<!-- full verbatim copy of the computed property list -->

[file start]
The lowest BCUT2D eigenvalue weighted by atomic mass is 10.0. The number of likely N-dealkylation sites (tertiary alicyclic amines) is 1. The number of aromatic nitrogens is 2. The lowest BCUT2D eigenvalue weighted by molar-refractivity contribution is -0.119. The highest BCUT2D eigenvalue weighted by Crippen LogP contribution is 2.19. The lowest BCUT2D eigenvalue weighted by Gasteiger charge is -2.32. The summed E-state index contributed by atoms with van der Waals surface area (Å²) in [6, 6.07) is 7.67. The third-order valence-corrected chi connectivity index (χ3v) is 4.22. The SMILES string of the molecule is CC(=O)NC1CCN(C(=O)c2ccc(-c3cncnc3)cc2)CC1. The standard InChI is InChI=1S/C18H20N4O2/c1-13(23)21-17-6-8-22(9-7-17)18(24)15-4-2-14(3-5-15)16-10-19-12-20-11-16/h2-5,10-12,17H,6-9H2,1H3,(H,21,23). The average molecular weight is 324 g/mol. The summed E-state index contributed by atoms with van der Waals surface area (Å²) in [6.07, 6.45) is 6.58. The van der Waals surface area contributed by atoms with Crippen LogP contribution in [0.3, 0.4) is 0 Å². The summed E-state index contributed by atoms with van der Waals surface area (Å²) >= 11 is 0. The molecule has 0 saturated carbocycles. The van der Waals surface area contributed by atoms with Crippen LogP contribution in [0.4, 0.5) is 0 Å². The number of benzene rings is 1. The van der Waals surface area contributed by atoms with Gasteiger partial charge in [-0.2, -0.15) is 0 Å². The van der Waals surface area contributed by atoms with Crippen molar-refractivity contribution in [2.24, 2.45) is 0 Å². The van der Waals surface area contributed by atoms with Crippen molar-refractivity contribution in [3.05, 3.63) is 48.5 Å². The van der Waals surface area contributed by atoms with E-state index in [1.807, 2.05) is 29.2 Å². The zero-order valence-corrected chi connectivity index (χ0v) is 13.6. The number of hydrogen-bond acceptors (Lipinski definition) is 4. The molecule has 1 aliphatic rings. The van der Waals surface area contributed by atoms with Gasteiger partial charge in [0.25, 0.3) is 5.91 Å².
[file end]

The lowest BCUT2D eigenvalue weighted by atomic mass is 10.0. The number of likely N-dealkylation sites (tertiary alicyclic amines) is 1. The number of aromatic nitrogens is 2. The lowest BCUT2D eigenvalue weighted by molar-refractivity contribution is -0.119. The highest BCUT2D eigenvalue weighted by Crippen LogP contribution is 2.19. The lowest BCUT2D eigenvalue weighted by Gasteiger charge is -2.32. The summed E-state index contributed by atoms with van der Waals surface area (Å²) in [6, 6.07) is 7.67. The third-order valence-corrected chi connectivity index (χ3v) is 4.22. The SMILES string of the molecule is CC(=O)NC1CCN(C(=O)c2ccc(-c3cncnc3)cc2)CC1. The standard InChI is InChI=1S/C18H20N4O2/c1-13(23)21-17-6-8-22(9-7-17)18(24)15-4-2-14(3-5-15)16-10-19-12-20-11-16/h2-5,10-12,17H,6-9H2,1H3,(H,21,23). The average molecular weight is 324 g/mol. The summed E-state index contributed by atoms with van der Waals surface area (Å²) in [6.07, 6.45) is 6.58. The van der Waals surface area contributed by atoms with Crippen LogP contribution in [0.3, 0.4) is 0 Å². The summed E-state index contributed by atoms with van der Waals surface area (Å²) >= 11 is 0. The molecule has 0 saturated carbocycles. The van der Waals surface area contributed by atoms with Crippen LogP contribution in [0.4, 0.5) is 0 Å². The number of benzene rings is 1. The van der Waals surface area contributed by atoms with Gasteiger partial charge in [-0.2, -0.15) is 0 Å². The van der Waals surface area contributed by atoms with Crippen molar-refractivity contribution in [2.24, 2.45) is 0 Å². The van der Waals surface area contributed by atoms with Crippen molar-refractivity contribution in [3.05, 3.63) is 48.5 Å². The van der Waals surface area contributed by atoms with E-state index in [1.807, 2.05) is 29.2 Å². The zero-order valence-corrected chi connectivity index (χ0v) is 13.6. The number of hydrogen-bond acceptors (Lipinski definition) is 4. The molecule has 1 aliphatic rings. The van der Waals surface area contributed by atoms with Gasteiger partial charge in [0.25, 0.3) is 5.91 Å².